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We need a national bike subsidy scheme

Bicycle Network is calling on the federal government to introduce a national bike subsidy scheme that offers a 30 per cent rebate, capped at $1500, for bikes, e-bikes or cargo bikes purchased for work purposes.

With an election looming, we’re calling on Canberra to show us they’re serious about a sustainable future by incentivizing bike riding, as outlined in our Federal Election 2022 policy submission.

It has been proven time and time again that bikes win elections. The Treasurer of Australia himself said in response to the recent Australian Cycling Economy Report: “These numbers paint a very compelling case for further investment in cycling infrastructure that has a real multiplier effect on the overall economy.”

“Getting on the bike is good news for the economy and it’s certainly good news for peoples health,” said Treasurer Josh Frydenberg.

While some state governments have announced stamp duty waivers, zero-interest loans and other financial incentives to promote electric vehicle purchases – electric bicycles imported to Australia are still being hit with a 5% tariff.

Let's get serious about sustainable subsidies.

We should be incentivizing the only transport option that simultaneously increases physical and mental wellbeing, reduces carbon emissions and air pollution, decongests roads, improves liveability and reduces the cost of living for Australians, not penalising it.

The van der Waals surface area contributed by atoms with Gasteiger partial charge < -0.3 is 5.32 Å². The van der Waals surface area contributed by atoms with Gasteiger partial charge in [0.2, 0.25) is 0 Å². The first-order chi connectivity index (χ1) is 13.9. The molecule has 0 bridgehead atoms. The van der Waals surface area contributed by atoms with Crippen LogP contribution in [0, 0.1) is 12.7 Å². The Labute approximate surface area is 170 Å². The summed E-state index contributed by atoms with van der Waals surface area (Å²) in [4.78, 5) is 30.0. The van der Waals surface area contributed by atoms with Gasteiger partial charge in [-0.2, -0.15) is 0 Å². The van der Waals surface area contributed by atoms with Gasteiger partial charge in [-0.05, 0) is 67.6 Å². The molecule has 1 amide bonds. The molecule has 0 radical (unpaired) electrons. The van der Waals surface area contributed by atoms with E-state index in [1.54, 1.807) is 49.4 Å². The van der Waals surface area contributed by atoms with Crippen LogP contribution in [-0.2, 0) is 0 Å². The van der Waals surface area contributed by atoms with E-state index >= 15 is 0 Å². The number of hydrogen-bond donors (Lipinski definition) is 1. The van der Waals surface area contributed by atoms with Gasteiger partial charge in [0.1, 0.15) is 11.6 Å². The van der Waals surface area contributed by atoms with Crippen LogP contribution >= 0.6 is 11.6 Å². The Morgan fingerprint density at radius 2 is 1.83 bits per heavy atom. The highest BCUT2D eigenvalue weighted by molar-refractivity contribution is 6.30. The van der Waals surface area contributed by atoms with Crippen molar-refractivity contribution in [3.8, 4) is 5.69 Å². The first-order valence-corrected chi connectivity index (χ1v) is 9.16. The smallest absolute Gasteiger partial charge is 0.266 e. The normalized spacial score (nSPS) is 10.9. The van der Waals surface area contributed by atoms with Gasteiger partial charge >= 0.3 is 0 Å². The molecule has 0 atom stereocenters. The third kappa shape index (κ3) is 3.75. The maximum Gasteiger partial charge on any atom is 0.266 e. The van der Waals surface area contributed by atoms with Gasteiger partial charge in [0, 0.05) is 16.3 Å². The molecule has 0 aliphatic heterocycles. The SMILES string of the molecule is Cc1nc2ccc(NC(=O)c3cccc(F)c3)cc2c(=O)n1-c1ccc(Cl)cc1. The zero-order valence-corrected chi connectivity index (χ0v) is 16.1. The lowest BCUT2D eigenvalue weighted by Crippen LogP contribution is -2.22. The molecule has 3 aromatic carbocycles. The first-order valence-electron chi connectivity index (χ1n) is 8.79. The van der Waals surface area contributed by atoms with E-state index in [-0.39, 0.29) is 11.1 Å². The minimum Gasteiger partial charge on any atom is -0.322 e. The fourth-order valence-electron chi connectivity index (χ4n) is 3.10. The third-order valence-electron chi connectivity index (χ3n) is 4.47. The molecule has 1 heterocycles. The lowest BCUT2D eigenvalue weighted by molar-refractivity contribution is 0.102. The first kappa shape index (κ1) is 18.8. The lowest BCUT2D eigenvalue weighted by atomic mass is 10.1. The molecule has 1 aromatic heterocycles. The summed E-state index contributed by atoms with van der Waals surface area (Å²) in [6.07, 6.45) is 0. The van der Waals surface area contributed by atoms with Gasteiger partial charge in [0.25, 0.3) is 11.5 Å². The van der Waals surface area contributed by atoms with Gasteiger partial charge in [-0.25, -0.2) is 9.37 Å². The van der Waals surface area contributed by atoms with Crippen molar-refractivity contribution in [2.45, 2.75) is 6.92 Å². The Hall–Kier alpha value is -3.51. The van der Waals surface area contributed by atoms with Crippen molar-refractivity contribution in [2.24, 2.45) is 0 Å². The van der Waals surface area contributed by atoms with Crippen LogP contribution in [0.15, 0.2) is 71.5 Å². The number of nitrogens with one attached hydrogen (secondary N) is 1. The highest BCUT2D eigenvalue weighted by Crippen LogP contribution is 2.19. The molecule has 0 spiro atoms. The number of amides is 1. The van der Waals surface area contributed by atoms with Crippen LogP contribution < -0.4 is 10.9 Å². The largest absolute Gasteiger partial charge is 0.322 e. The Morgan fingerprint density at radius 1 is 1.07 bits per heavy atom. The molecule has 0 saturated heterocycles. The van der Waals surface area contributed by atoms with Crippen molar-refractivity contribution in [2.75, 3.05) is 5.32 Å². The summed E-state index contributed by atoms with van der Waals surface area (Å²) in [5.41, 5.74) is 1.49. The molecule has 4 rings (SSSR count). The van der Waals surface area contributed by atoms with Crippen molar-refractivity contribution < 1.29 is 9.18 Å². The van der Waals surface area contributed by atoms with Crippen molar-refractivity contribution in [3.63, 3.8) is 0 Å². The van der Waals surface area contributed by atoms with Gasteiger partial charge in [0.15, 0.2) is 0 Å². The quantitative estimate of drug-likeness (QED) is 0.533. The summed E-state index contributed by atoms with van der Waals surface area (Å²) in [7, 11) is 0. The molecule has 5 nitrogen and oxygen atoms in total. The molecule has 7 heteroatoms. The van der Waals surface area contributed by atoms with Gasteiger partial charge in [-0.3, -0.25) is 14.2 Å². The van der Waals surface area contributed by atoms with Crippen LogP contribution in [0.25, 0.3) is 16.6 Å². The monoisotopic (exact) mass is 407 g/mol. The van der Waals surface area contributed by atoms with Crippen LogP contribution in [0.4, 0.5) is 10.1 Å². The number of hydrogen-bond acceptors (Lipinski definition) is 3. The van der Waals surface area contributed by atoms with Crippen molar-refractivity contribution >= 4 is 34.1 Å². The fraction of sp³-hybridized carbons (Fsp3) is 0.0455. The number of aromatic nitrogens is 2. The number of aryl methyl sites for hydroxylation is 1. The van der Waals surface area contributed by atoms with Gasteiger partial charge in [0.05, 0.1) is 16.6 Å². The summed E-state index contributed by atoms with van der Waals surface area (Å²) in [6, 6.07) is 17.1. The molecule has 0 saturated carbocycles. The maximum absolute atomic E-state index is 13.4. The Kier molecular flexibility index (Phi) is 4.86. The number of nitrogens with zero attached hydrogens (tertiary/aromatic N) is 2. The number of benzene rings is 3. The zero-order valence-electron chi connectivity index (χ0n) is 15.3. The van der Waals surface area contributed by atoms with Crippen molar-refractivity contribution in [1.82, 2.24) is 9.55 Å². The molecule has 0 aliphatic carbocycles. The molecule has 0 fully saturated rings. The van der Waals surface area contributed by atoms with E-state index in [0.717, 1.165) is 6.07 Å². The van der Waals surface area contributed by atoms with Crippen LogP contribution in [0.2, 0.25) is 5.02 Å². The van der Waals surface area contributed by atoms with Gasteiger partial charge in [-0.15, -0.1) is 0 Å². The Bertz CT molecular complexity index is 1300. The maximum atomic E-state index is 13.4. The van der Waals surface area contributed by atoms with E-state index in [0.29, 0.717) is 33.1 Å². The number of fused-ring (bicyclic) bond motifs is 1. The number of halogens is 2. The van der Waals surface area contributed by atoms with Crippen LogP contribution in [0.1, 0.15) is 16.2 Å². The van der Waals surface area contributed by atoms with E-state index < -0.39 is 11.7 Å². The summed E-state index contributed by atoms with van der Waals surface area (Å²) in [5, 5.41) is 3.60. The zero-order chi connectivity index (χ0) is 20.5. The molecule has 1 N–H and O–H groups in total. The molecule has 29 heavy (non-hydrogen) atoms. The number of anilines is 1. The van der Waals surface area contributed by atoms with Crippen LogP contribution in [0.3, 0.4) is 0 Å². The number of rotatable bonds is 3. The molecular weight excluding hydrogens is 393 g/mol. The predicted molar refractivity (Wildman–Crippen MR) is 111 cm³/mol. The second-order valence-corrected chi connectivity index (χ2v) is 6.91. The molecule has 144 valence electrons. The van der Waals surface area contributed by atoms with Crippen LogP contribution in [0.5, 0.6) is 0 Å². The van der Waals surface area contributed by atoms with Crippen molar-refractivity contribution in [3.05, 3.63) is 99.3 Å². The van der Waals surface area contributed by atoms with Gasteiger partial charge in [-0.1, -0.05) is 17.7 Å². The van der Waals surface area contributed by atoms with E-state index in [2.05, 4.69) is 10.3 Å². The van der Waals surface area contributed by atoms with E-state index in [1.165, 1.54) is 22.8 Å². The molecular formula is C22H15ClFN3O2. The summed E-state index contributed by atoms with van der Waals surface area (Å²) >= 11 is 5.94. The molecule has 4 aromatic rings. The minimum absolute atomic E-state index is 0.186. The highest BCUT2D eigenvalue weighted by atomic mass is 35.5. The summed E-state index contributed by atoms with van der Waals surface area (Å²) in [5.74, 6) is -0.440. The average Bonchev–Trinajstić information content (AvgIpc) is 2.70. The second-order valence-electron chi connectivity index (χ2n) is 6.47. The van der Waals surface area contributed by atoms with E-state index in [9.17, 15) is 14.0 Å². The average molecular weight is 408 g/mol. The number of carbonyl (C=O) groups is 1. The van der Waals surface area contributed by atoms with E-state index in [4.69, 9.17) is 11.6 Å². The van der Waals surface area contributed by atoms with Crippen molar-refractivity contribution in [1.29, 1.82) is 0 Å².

Bicycle Network CEO Craig Richards labelled the focus on electric vehicle roll-out at the recent climate change conference in Glasgow as the path of least resistance. “There’s no arguing that electric vehicles should be part of our climate solution. But why are we settling for better when we should be striving for best?” said Mr Richards.

Switching normal cars for electric cars to meet our emissions goals is ignoring the inconvenient truth that emissions from a bicycle trip are 10 times less than an electric vehicle trip. The bike is the best bet for the transport sector – our second largest and only increasing source of carbon emissions.

“For many Australians the barrier to riding a bike is simply the price. A small spend by the federal government could have an enormous impact,” said Mr Richards.

“A $75 million package with rebates capped at $1500 will provide 50,000 Australians with a bike, and potentially double the number of people riding to work every two years.”

And this isn’t reinventing the wheel. Successful bike incentive models from Sweden, Germany, Austria and the UK have been proven to increase rates of active travel and reduce rates of transport-related emissions.

In the United States, Joe Biden has announced a Build Back Better plan offering a credit of up to 30 percent against the cost of a new electric bike purchase. We’re asking for the same for all bike purchases Down Under.

On top of the 30 per cent rebate, Bicycle Network's proposed bike incentive scheme includes:
  • Instruct the Productivity Commission to conduct an inquiry into social cost benefit analyses and investment risks associated with increased active travel
  • Offer fringe tax benefit exemptions for employers that offer salary sacrifice packages for bikes
  • Remove tariffs on imported e-bikes

You can read more about bike rebate and our other four recommendations in he lead up to the federal election in our Federal Election 2022 Policy Paper.

This is also one of the key asks in Bicycle Network's Federal Pre-Budget Submission 2022/23.

OUR POLICY PAPER

This article was made possible by the support of Bicycle Network's members who enable us to make bike riding better in Australia.